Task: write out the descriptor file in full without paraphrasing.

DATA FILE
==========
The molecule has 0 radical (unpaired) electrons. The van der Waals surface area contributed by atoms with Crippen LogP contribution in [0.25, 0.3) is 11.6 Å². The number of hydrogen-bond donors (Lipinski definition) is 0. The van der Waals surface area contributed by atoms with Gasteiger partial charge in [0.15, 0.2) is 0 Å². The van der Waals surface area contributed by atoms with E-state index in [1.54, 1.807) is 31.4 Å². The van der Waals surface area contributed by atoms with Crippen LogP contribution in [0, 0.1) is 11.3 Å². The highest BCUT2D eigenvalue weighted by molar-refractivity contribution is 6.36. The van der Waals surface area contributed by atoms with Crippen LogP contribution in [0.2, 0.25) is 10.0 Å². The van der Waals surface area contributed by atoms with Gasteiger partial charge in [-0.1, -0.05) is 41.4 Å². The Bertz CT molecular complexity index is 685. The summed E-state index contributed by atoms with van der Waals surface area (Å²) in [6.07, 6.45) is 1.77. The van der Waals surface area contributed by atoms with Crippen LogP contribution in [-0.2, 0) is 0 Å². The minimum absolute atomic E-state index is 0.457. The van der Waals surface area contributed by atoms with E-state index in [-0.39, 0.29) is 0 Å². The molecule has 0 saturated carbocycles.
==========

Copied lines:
The molecule has 0 radical (unpaired) electrons. The van der Waals surface area contributed by atoms with Crippen LogP contribution in [0.25, 0.3) is 11.6 Å². The number of hydrogen-bond donors (Lipinski definition) is 0. The van der Waals surface area contributed by atoms with Gasteiger partial charge in [0.15, 0.2) is 0 Å². The van der Waals surface area contributed by atoms with E-state index in [1.54, 1.807) is 31.4 Å². The van der Waals surface area contributed by atoms with Crippen LogP contribution in [0, 0.1) is 11.3 Å². The highest BCUT2D eigenvalue weighted by molar-refractivity contribution is 6.36. The van der Waals surface area contributed by atoms with Crippen LogP contribution in [0.2, 0.25) is 10.0 Å². The van der Waals surface area contributed by atoms with Gasteiger partial charge in [-0.1, -0.05) is 41.4 Å². The Bertz CT molecular complexity index is 685. The summed E-state index contributed by atoms with van der Waals surface area (Å²) in [6.07, 6.45) is 1.77. The van der Waals surface area contributed by atoms with Crippen LogP contribution in [-0.2, 0) is 0 Å². The minimum absolute atomic E-state index is 0.457. The van der Waals surface area contributed by atoms with E-state index in [-0.39, 0.29) is 0 Å². The molecule has 0 saturated carbocycles.